W. (2008) dir. Oliver Stone
Starring: Josh Brolin, Richard Dreyfuss, Toby Jones, Elizabeth Banks, Jeffrey Wright, James Cromwell
W. is kind of an unprecedented film – the political story of a U.S. President currently in office. Mike Nichols’ “Primary Colors” would perhaps be the only comparison. Oliver Stone’s film is even more ambitious and risky. There are no pseudonyms or alter-egos to hide behind, it’s about real people and real events still in progress.
"W." is not the Stone from those really ambitious days in the 90's when he gave us some truly risky studio films. The absence of Robert Richardson behind the camera, Pietro Scalia's editing and John Williams' music, is a big loss in innovation, but it's by far Stone's best film since "Nixon".
The story begins after 9/11 - 2002 in fact, just when Iraq becomes the next target for the Bush administration.We're immediately thrown into the Oval Office roundtable discussing the term "Axis of Evil". There's Dick Cheney, Colin Powell, Condolezza Rice, Karl Rove, Paul Wolfowitz, Donald Rumsfeld and George Tenet. All of them are familar actors doing remarkable impressions of these familiar names and faces. As these events lead up to the invasion of Iraq and the search for the infamous WMDs Stone periodically flashes back to Bush's youth and traces the steps which have led to the decisions he's making in the present.
Key to the Bush personality, persona and character is Bush Sr. - the former President, Yale grad, oil man, and CIA Director whose expectations for dubbya are just too big to handle. For the decade of the 70's it's a trainwreck lifestyle, always with a drink in his hand. When he decides to shape up his life, he finds God and kicks his alcoholism. Nothing seems to satisfy the elder Bush, until W. joins his 1988 Presidential campaign and shows his teeth as a fighter and a surprisingly astute right-hand man. Since the real story is not yet complete Stone leaves us with a question mark, but not before he paints for us a unique picture of one of the most 'misunderestimated' figures in American politics.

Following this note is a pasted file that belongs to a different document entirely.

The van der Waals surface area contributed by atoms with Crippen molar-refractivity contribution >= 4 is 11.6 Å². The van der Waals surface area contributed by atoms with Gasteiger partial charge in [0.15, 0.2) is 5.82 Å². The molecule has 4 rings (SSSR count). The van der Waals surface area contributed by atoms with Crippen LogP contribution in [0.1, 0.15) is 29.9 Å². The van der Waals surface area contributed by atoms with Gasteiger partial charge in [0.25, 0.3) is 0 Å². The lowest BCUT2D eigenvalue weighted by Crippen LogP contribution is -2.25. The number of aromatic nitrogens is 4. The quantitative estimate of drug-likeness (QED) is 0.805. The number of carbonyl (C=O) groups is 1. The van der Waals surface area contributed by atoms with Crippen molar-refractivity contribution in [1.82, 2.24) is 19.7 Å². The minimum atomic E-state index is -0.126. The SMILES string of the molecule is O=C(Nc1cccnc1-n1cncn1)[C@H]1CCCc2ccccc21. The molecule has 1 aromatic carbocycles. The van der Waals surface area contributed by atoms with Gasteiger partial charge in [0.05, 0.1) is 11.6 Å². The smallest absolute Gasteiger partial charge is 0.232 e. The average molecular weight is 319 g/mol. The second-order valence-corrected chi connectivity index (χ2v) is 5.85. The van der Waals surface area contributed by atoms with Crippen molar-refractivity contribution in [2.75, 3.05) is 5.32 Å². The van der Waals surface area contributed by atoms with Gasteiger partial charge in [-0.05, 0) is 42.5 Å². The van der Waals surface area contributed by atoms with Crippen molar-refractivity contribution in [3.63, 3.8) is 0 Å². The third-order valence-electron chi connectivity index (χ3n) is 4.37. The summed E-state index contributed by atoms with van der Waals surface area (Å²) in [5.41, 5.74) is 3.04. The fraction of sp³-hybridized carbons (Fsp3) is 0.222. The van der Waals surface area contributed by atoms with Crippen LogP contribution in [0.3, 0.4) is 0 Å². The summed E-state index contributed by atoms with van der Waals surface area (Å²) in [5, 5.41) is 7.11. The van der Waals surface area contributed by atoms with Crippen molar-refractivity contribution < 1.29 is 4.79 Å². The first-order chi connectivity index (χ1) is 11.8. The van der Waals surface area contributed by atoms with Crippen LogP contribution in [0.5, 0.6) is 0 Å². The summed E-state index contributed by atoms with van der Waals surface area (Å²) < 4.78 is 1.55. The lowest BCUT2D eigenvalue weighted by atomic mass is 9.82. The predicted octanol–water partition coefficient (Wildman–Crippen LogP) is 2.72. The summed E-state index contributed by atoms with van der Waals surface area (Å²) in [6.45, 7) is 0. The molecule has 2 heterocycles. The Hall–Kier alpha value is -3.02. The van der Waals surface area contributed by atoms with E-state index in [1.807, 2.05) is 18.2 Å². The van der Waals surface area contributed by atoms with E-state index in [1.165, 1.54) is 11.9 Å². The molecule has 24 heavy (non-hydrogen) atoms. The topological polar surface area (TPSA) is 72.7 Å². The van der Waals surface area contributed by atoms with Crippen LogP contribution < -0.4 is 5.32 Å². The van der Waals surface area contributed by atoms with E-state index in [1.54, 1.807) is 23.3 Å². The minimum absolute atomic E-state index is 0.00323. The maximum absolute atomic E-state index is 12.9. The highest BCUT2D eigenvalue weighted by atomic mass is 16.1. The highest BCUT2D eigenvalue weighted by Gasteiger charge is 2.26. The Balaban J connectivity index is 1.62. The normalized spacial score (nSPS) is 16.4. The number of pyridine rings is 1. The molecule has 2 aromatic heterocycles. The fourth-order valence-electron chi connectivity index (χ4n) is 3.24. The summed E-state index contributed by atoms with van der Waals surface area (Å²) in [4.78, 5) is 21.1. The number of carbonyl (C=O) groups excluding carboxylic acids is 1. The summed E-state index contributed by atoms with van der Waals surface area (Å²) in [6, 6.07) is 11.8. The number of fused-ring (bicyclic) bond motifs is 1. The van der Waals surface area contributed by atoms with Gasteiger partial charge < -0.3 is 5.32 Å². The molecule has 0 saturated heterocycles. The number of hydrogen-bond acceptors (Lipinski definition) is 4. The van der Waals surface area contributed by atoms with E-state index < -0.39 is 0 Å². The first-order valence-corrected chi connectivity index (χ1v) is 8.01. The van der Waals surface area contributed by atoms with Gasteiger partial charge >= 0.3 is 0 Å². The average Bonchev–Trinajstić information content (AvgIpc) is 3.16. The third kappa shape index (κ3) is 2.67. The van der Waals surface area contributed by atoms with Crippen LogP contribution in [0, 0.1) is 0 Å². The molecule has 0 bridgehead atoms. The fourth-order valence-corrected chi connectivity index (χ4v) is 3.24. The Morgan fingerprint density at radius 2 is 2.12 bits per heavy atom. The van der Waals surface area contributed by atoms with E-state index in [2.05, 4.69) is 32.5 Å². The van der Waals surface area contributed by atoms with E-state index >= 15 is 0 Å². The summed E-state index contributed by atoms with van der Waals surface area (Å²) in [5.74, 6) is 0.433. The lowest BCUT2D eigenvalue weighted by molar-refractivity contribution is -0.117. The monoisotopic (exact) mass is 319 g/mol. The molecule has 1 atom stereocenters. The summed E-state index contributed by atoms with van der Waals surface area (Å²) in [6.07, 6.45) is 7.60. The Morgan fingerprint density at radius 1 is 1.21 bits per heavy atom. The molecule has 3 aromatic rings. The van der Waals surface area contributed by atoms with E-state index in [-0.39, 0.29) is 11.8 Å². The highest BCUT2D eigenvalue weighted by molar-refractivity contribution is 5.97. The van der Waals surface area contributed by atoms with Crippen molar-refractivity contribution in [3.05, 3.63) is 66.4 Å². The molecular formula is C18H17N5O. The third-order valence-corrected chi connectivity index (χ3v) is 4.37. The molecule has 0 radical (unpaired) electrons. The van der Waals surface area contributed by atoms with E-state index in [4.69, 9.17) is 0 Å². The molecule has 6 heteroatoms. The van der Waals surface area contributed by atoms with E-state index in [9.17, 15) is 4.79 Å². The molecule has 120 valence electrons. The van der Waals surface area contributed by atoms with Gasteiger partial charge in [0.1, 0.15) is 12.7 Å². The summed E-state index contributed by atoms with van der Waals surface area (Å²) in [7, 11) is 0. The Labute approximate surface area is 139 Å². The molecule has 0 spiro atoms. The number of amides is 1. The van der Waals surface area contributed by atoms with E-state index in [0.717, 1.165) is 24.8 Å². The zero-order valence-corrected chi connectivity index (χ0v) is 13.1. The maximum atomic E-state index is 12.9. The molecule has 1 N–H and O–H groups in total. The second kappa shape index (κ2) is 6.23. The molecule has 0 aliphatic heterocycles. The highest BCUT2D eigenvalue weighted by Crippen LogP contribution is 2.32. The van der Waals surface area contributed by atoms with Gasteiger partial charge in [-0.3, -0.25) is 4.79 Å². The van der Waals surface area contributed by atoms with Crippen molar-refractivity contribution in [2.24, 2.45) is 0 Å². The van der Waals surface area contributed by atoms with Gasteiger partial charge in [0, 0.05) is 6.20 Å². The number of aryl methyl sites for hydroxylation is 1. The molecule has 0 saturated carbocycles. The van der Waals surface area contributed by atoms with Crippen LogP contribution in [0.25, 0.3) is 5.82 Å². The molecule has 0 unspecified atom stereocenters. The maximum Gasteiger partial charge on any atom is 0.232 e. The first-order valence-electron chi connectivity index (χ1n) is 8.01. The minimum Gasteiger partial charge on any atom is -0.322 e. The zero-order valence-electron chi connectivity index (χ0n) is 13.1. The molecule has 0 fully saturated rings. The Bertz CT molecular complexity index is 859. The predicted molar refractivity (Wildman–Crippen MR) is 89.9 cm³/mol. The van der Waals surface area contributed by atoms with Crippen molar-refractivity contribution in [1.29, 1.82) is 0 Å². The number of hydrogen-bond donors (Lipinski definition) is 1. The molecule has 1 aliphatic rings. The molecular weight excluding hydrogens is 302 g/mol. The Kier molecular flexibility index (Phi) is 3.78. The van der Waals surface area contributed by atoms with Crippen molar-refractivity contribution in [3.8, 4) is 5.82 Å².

Stone’s film is first a satire and second a political statement. Unlike “JFK”, there’s little controversy to spark other than the mere fact of making a film about the current President in office. Bush is depicted exactly as he is perceived – a kid born with a silver spoon in his mouth, who sailed through his youth as a drunk-driving wildcat then got in shape, found God and followed in his Dad’s footsteps to the White House. Much of the humour comes from his common man’s personality, mis-pronunciation of words, confident swagger and his general affability as leader of the free world.
Stoner never gets any deeper than that, and so as an analytical examination of history he fails to reaches the supreme highs of his earlier political gems “JFK” and “Nixon”. Stone does give us two hours of fun engaging entertainment though.
Josh Brolin, currently on one of the most surprising runs of great films in recent Hollywood memory, turns in a truly great performance, carrying every ounce of the film. It takes about a third of the way through before the novelty of Josh Brolin doing a George W. Bush impression wears off and he disappears into his new skin.
Brolin and Stone continually walk a dance of complete buffoonery and genuine sympathy and understanding of the man. The strongest depth of character is his lifelong battle with his father George H. W. Bush (James Cromwell). One of the key dialogue scenes in the film is when Bush confesses to his pastor that people don’t understand the burden being born a Bush. As we get into the mind of W. we see the insecurities of a young man with enormous expectations. His dalliances, though irresponsible and careless are the work of a young man struggling to find his identity - something everyone can identify with. And so Bush's journey, well planned out by screenwriter Stanley Weiser, is about his acceptance of himself and not from his father.
Behind Brolin is a long list of great supporting actors as his aides. Jeffrey Wright's Colin Powell, the only one against the war in Iraq, is distinguished and honourable; Richard Dreyfuss, a spitting image of Dick Cheney is the villain - a crafty war monger who directs traffic quietly in the background. It's Dreyfuss' best role in over 10 years. The other standout is Toby Jones, as Karl Rove, the man who was with Bush the longest and who 'trained' him to win his campaigns.
Some may see this portrayal as too strong, some may see it as not challenging enough. But by the end, what is the point Stone's trying to make? While Stone is tough on him he leaves his reputation in tact. Considering the ballsy ambitiousness of such a project, Stone succeeds admirably. It's a fine place-in-time portrait of a simple man who happened to rise to the most influential public figure in the world. Enjoy.